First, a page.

Seven Days in Solitary [4/1/18]

Our Weekly Roundup of News and Views on Solitary Confinement

by | April 1, 2018

• The Boston Globe reported that individuals held at MCI-Norfolk in Massachusetts organized a hunger strike against the facility’s contaminated water last month. Wayland Coleman, an incarcerated man at MCI-Norfolk, acquired and distributed bottled water to others, and was subsequently placed in solitary confinement because officials claimed that the water was a valuable item that “could potentially be traded for drugs, sex, and contraband.” The author of the article suggested that “perhaps what really elicited Coleman’s time in solitary – in this instance and after mailing a water report to the Globe in February 2017 – was embarrassing prison authorities.” The facility has agreed to implement a new water system this spring, but the author suggests that the MCI-Norfolk practices and staff be investigated as well.

• The Marshall Project published the account of a young man named Jordan, who first experienced solitary confinement at Onondaga County Justice Center in Syracuse, NY when he was 16 years old. He described his cell in the Special Housing Unit (SHU), the psychological effects of isolation, and the lack of access to educational or developmental programs during his time in solitary. Jordan expressed, “Before I went to the SHU, my life may not have been perfect, but I was a bright, excited young man. When I came to jail, I knew I had made mistakes but was still trying to enjoy myself. In the SHU, I felt unbearable pain, and it changed me; I felt like I aged 10 years just by doing 20 days in there.” Jordan became a plaintiff in a class action lawsuit brought by the NYCLU and Legal Services of Central New York, which resulted in the county agreeing to limit the use of solitary confinement for teenagers.

• Leading up to Easter, the South Wedge Mission in Rochester, New York, hosted a replica solitary confinement cell to protest the practice, according to the Democrat & Chronicle. South Wedge, in coalition with other local faith communities, has recently organized several events and sent members to Albany to  support the Humane Alternatives to Long-Term (HALT) Solitary Confinement Act. The Rev. Matthew Martin Nickoloff, speaking over a recording from a solitary confinement unit in which people can be heard moaning and banging on their cells, said, “Jesus did his most important work, the work of the cross, as a convict. When he decided to liberate humanity, he did so as a criminal.”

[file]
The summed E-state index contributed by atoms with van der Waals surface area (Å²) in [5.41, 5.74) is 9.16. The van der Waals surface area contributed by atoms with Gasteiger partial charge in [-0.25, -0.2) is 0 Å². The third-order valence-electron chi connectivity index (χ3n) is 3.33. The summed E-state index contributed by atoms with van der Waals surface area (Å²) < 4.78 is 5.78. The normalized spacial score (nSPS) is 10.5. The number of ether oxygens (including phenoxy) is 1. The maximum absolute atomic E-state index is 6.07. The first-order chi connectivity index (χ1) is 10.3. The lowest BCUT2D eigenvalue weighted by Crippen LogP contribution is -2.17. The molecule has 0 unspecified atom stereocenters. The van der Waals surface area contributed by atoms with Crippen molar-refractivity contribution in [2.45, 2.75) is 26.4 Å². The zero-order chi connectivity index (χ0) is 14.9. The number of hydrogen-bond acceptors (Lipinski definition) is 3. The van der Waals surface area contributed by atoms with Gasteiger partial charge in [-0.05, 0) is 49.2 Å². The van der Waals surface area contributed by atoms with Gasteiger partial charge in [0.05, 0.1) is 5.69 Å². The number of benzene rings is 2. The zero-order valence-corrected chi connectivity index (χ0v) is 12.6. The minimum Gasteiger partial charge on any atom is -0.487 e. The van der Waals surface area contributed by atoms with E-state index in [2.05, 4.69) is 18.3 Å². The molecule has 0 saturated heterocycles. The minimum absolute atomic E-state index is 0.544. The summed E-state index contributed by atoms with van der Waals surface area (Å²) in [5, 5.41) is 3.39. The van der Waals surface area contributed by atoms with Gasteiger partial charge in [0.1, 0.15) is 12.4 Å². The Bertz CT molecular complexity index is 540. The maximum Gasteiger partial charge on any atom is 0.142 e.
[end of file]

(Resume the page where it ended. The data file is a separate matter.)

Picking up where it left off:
• The California Department of Corrections and Rehabilitation (CDCR) settled a class-action lawsuit, Ashker v Brown,  in September 2015 by agreeing to stop holding individuals in solitary confinement indefinitely, based on alleged gang affiliations or other perceived security risks. As reported by  Courthouse News Service, while hundreds of individuals have been released into general population from the Security Housing Units (SHU) in Pelican Bay and other prisons, some contend that they are still being locked down for 23 hours a day, “spending days on end in their cells with virtually no time for yard, day room, or other activities out-of-cell.” Attorney Samuel Miller from the Center for Constitutional Rights, which represents the plaintiffs in the suit, explained, “Placement in these conditions definitely deprives these prisoners of the benefit of the agreement.” But a U.S. District Court judge ruled against the motion to enforce the agreement, since he claimed the settlement did not specify the conditions in general population in which people were to be held.